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Easter comes with the aroma of kozunak from “Granny’s recipes”

| updated on 4/13/23 1:01 PM
Photo: Facebook/ Granny's recipes

As Easter approaches fast, the traditional contest for children’s drawings “Granny’s recipes” is once again highlighting gastronomical gems discovered by children from all over Bulgaria and sent to the contest organizer Chef Penyo Ivanov and the foundation “Guardian of Tradition-the Guardians”.

The idea of adding a gastronomy competition to the children’s drawings contest came naturally, when chef Penyo Ivanov received so many different “granny” recipes that lend an authentic atmosphere to any holiday season. The children’s contest has been taking place for 15 years, with experienced pedagogues, lecturers at the Academy of Arts, as well as journalists taking part in this year’s edition. 

And because the underlying idea of the “Granny’s recipes” contest for children’s drawings is the idea of preserving collective memory and keeping Bulgarian tradition alive, as Easter approaches we take a look at bread, which reigns supreme at this time of year – a special kind of bread, the sweet, fragrant Easter variety known as kozunak.

“Though it may be very different from the salty flatbread or the pogacha, kozunak is a species of ritual bread,” says Penyo Ivanov and adds:

“Everyone should try baking bread at least once in their lives. It is a ritual. I learnt how to do it in the early 1990s from a chef who is very special to me. Bread was once made in a special kind of kneading-trough, and was left overnight to help fermentation which is a slow process. Fermentation is actually what makes a kozunak delicious.”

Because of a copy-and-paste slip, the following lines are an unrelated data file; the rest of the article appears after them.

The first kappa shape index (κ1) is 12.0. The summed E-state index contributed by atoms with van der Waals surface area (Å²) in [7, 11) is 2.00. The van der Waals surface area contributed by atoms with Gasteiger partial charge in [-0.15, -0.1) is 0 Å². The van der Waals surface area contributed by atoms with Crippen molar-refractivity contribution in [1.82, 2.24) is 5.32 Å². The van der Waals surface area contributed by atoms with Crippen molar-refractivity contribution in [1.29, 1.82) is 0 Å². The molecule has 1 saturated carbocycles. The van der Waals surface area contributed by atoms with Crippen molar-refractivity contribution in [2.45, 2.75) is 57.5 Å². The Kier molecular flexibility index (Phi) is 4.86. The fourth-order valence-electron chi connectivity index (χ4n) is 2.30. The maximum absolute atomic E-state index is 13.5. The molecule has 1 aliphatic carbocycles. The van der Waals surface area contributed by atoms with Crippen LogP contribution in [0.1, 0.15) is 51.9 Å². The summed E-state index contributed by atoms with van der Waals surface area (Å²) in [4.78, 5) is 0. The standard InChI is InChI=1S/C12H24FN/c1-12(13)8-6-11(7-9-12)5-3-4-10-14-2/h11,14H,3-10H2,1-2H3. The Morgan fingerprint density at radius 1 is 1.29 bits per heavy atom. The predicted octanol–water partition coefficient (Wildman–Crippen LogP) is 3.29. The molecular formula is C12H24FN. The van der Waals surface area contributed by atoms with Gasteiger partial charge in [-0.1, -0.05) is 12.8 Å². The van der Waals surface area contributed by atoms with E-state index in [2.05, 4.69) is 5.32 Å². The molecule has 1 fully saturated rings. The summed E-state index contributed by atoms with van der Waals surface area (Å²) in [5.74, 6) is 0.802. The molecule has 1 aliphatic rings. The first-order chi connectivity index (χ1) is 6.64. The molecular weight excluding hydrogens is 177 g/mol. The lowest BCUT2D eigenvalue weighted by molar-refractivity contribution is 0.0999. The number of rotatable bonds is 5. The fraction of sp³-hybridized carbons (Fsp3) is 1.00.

Out of all recipes Chef Penyo Ivanov received as entries for the “Granny’s recipes” competition, the ones he values most are the old, traditional Bulgarian recipes. Even though he is familiar with much of Bulgaria’s cuisine, he says there still pop up some recipes that can surprise even an experienced cook. The best part of what has come down to us from the old “masters” is that a minimum amount of resources goes into the making of amazingly tasty and easy-to-make dishes.

“Because food used to be simple in terms of ingredients and preparation technique. I admire older people who were never rich but who were able to combine few products in different ways to obtain a rich variety," Penyo Ivanov says. "It was really amusing to see, among the recipes coming in this year, one that was called “No-beating kozunak”. Someone had obviously had enough of “beating” the dough on the table to make the kozunak rise. So, they came up with a “no-beating” technique of their own. There is a theory that pounding the dough on the table affects the grain starch, the quality and the taste of the pastry. Whether it is true or not is a big question because science has never proved any such benefits. The people of Bulgaria are wise, they have inherited the traditions of many tribes and nations that have passed through our land. In this sense, even if something has not been proven, we can still rely on the way our ancestors used to knead and bake bread.”

Translated from the Bulgarian and posted by Milena Daynova

Photos: Facebook/ Granny's recipes

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